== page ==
We arrived at Scarpetta after traipsing through the cavernous new section of the Fountainebleau Hotel. The walk to our table brought us through a slick maritime themed dining room to an outdoor veranda lined with glass, overlooking the ocean. The menu here follows the same code of simplicity. At first glance, there are no surprises, tuna bresaola, fritto misto, polenta. All typical dishes you’d find at any decent Italian joint. Therein lies the beauty. Usually I always try to find the most unusual item in an attempt to try something new, something exciting. Here, your best bet is to leave your cynical dining preconceptions at the door and stick to the old favorites. That’s exactly what we did. After devouring a basket filled with ciabatta, focaccia, soppresata stuffed stromboli, and its accompanying plate of eggplant caponata, mascarpone butter and lemon infused oil, we chose our starters.

  Scarpetta bread n' wine

Steak tartare with quail egg and crispy shiitake mushrooms, and the creamy polenta with fricasee of truffled mushrooms, said to be a specialty of the house. The steak was chopped so finely that there was no hint of connective tissue at all, it acted almost as a liquid on your tongue. We sensed that the chef had snuck some truffle oil in the mixture as the aroma was unmistakeable. Eyes did roll into heads at each bite, many “mmms” were uttered.

Steak Tartare 2

The polenta was equally bewitching. It was easily the best polenta this humble man has ever tasted, it covered my tongue like a fine mink coat. If I could, I would eat this dish for breakfast every morning. The truffle was strangely missing from the flavor, but I didn’t care.

Creamy Polenta, Fricasee of Truffled Mushrooms

Sadly the appetizers didn’t last long, but the entrées followed close behind. My wife chose another Scarpetta signature dish, the spaghetti with tomato and basil. You almost feel juvenile when you order it. Especially with other, seemingly more mature options like duck and foie gras ravioli or black gemelli with dungeness crab. This feeling disappears as soon as the porcelain dome is removed. You realize that you may be the wisest person in the room. The aroma is intoxicating and the color is almost palpable. It’s a perfect twirl of al dente spaghetti that somehow defies gravity, held together by nothing more than Chef Conant’s luxurious tomato sauce.

Spaghetti, Tomato, Basil

The spaghetti more than lived up to the hype. It impressed even this jaded Italian fan to the point that I Googled the recipe the second I got home. I’ll let you in on a secret, the only ingredient in the sauce is tomatoes, salt and flavor infused oil, those flavors being basil, garlic and chile flakes. It doesn’t get much simpler.

The spaghetti was a tough act to follow, but my equally beautiful pici with lobster, calabrese chiles and nduja sausage was an impressive contender. This dish is basically lobster fra diavolo, only executed perfectly. The lobster was tender to the point of melting and the chiles gave you a pleasing kick right in the mouth. It was undeniably delicious, my only nitpick is that the nduja was completely overpowered. I almost forgot it was in the dish. Perhaps it lent the sauce a fattier personality, but honestly, I didn’t miss it.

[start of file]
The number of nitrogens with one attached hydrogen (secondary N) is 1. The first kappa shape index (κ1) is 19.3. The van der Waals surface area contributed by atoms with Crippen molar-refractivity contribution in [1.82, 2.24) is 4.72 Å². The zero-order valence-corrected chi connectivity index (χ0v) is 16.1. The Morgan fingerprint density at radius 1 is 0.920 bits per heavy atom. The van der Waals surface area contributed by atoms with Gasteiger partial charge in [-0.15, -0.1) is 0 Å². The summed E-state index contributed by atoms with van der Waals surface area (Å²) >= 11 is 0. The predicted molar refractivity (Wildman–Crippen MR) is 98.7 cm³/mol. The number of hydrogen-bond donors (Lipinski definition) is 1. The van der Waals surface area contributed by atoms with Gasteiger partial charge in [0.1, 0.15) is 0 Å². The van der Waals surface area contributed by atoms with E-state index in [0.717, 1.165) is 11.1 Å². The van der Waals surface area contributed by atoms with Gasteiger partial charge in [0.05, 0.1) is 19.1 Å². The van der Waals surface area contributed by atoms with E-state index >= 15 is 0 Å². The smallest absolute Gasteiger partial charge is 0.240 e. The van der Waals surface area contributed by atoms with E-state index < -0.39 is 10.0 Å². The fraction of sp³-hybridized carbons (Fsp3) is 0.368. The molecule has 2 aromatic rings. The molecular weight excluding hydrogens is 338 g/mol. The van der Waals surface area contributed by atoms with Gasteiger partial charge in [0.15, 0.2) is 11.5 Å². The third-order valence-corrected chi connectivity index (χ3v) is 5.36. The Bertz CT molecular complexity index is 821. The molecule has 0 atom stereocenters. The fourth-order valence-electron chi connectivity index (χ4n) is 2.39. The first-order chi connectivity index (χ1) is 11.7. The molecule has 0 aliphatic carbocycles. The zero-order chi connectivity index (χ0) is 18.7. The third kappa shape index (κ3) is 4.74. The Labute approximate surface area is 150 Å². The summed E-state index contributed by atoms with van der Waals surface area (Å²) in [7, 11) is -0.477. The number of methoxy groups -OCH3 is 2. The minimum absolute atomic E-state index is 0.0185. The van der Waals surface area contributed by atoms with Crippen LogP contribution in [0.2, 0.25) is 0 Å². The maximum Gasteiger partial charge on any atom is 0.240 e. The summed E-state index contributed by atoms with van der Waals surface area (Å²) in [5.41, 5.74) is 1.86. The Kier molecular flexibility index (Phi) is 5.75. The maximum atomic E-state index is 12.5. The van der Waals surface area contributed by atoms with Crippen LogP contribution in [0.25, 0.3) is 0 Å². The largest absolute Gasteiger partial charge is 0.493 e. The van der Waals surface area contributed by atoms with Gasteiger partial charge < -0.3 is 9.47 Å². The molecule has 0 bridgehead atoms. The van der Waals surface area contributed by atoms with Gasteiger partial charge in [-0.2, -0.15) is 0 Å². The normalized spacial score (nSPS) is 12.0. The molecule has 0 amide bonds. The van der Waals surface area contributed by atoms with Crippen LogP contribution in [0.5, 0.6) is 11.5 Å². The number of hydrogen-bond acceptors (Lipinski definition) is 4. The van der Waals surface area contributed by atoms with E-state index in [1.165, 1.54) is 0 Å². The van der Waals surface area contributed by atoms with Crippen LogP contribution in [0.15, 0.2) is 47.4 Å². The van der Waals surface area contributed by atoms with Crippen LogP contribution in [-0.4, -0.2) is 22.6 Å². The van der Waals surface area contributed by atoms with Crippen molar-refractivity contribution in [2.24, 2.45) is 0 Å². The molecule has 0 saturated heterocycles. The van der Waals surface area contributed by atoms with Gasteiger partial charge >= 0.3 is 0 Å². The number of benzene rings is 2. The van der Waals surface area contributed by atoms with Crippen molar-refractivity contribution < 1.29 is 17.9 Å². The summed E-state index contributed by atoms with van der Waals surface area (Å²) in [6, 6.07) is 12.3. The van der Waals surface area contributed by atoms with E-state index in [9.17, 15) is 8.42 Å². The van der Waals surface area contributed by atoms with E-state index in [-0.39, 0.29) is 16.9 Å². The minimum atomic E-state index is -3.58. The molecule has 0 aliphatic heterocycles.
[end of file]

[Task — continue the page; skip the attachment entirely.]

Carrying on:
Pici, Lobster, Calabrese Chiles, Nduja Sausage

After two tongue kicking dishes like that, it’s always nice to settle things down with a refreshing dessert. While all the options were tempting, when I saw “guava soup” listed under the coconut panna cotta, it was over. The dish arrived with a petite quenelle of panna cotta in a pond of guava. A coconut tuile leaned nonchalantly and a small pile of pineapple rounded out the tropical theme. To my delight, the quenelle was just the tip of the proverbial iceberg. Just beneath the guava, the entire bottom of the bowl was lined with even more panna cotta. It was one of those dishes that transports your mind to some more exotic locale.

Coconut Panna Cotta, Pineapple, Guava Soup & Coconut Tuile

It’s an understatement to say that Scarpetta left an impression. They men and women in there, are truly masters of their craft, somehow moving Italian food forward by sticking close to tradition. From now on, as I toil away trying to recreate that spaghetti, I’ll be watching Scott on Chopped with a new-found respect.

Scarpetta on Urbanspoon

Vizcaya Restaurante – Tampa, Fl

I haven’t been getting out as much as I used to. So many things pull us in different directions these days. We always say that being so busy takes away from what we really want to be doing. But really, don’t we all deserve to take a moment to let things slow down? To get back to ourselves, just for a night? Recently, I’ve noticed a huge shift in how I choose to enjoy a meal. Actually, this choice is really an observation I’ve gleaned from the restaurants I’ve visited. Small plate concepts are being thrown at my head as if Randy Johnson decided to trade pitching for cooking. It’s no small thing (at least here in the States) to say to a prospective diner “there’s no rush, just take a seat and stay for a few hours”.

I arrived late to an event held at Vizcaya by my newfound friends at the helm of Not really knowing anything about the food, the chef, the space or even the location, it was a bit of an unknown for this Lakelander. The only thing I knew at this point was the word tapas. But as many of you know, this can mean many things to many people.